Archive for September, 2013

I have spent time this week preparing to teach an undergraduate earth science lab at one of our local universities. My background includes a two-year diploma in adult education, so it is enjoyable to be getting back into the education world. A friend and I were discussing the concept of ‘teachable moments’ last week and our conversation brought to mind one of the more striking examples I experienced over the years.

I was taking a first aid course as part of my job requirements. The instructor was an ex-military gentleman. You immediately got the sense that firstly, he knew his subject and secondly, he took the matter seriously. This was a re-certification course for me so I was expecting the standard approach to the subject – they show the movie where “Johnny is anxious to get his new table saw going …”, and you guess the inevitable outcome.

This time, however, the instructor had a person come to the front and lay on a table. He then carefully positioned the person and described the scene; “You have come across this person. They have a serious wound to the head which is bleeding profusely. Their arm is not pointing in the right direction and their is blood seeping through their pants at the knee. What do you do?” He invited a person from the class to come to the front and explain how they would deal with the situation. The volunteer came up and started assessing the area, saying that they would attend to the bleeding by applying pressure to the wounds. The instructor didn’t say much as the person laid out their plan. At the end, the instructor asked, “are you satisfied with your approach?”. The person said, after reflecting for a couple of seconds, “yes”. The instructor then asked, “Is the patient breathing?”. The responder went a little pale and the instructor continued, “in fact, they haven’t been breathing since you arrived and the person is probably dead”. Wow … heads all over the room nodded and you could see the point had been made.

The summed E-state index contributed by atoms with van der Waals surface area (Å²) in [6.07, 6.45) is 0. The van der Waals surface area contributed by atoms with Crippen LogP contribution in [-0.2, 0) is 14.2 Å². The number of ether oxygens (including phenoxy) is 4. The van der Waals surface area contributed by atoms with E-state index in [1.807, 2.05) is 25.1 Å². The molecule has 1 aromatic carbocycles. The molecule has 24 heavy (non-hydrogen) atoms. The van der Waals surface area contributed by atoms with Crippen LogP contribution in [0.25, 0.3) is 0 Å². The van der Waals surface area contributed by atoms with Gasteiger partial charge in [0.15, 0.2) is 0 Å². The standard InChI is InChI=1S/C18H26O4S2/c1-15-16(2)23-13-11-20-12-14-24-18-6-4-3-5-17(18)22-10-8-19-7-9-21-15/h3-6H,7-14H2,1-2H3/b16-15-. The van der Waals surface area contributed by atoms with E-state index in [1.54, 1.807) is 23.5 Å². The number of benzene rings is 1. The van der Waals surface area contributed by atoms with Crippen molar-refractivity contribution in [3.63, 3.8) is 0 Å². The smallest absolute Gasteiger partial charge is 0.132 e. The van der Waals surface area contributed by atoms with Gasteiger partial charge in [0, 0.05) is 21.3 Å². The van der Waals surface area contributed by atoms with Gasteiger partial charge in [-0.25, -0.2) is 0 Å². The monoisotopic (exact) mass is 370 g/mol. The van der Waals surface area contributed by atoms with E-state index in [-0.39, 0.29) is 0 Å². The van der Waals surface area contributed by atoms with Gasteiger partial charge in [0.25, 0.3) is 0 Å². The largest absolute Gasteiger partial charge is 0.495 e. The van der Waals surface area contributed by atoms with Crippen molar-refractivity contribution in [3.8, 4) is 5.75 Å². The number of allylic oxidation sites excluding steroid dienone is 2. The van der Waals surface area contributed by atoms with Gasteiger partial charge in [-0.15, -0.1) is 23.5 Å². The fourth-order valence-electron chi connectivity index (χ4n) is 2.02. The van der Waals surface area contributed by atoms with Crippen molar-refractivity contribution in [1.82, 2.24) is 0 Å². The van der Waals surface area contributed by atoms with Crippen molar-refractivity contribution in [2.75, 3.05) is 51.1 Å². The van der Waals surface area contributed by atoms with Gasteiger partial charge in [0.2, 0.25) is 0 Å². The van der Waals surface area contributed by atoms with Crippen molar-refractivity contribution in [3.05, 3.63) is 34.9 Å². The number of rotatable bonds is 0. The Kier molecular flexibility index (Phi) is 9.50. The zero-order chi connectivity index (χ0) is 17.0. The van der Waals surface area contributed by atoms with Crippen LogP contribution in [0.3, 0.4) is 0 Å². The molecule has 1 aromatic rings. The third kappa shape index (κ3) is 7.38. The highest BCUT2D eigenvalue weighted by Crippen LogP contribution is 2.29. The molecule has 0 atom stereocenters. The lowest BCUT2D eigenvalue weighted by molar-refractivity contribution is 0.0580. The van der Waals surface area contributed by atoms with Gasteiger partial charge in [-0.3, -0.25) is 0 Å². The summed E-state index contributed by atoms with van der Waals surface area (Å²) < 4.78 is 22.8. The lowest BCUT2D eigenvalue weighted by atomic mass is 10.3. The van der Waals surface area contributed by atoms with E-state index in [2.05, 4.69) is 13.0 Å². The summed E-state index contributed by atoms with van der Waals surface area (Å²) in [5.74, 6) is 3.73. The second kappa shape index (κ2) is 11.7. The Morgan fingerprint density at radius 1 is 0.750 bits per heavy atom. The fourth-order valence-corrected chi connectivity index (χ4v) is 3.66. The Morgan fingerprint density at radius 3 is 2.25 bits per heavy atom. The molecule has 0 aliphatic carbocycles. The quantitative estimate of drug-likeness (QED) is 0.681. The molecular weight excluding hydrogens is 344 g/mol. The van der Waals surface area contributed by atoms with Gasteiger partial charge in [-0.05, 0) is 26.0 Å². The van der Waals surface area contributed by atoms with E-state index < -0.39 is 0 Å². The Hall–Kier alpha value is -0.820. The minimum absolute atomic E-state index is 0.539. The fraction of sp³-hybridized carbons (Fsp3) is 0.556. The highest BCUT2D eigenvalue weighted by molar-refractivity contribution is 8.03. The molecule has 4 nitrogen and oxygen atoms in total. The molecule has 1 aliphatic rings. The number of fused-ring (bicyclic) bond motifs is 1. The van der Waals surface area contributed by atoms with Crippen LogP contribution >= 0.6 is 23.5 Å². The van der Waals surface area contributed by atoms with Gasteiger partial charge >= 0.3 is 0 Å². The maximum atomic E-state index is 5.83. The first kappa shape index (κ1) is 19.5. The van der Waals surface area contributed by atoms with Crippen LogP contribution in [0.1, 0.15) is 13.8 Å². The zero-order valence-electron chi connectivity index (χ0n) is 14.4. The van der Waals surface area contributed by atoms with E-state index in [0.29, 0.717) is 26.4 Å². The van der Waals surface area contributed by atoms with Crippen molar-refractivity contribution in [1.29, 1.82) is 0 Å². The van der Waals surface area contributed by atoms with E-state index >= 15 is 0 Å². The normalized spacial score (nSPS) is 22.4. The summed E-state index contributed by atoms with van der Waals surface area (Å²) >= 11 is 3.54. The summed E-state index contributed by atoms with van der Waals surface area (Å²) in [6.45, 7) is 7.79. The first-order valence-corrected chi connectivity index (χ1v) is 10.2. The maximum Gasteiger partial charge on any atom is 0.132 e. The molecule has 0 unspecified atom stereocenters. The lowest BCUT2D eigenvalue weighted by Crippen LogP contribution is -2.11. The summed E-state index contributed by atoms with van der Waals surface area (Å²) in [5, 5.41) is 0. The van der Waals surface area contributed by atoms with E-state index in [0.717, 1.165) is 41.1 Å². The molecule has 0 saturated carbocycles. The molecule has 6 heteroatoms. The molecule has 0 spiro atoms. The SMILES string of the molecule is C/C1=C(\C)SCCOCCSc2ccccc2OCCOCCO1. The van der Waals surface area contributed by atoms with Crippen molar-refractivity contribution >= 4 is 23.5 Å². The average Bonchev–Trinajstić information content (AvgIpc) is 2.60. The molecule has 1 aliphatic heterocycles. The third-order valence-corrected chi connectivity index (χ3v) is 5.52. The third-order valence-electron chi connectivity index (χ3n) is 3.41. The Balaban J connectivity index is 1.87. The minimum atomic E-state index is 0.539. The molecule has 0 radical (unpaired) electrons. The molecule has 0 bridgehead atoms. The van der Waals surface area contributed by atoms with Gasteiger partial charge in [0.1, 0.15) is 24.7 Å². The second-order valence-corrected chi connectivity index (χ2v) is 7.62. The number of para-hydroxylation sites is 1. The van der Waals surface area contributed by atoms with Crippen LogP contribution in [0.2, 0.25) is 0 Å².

The instructor then asked for another volunteer patient and again positioned the person on the table. This time, the new responder began with checking the breathing and then continued the assessment. While the student was going over the patient’s injuries, the instructor took two large hardcover books. He quietly went behind the responder and then with a god almighty bang, slapped the books together. The responder jumped, as did the rest of us, and the responder choked out, “What?!”. The instructor just looked at him for a second and then quietly said, “You’re dead. Your patient is lying on a live 600 volt power line.”.

I have never forgot that one.


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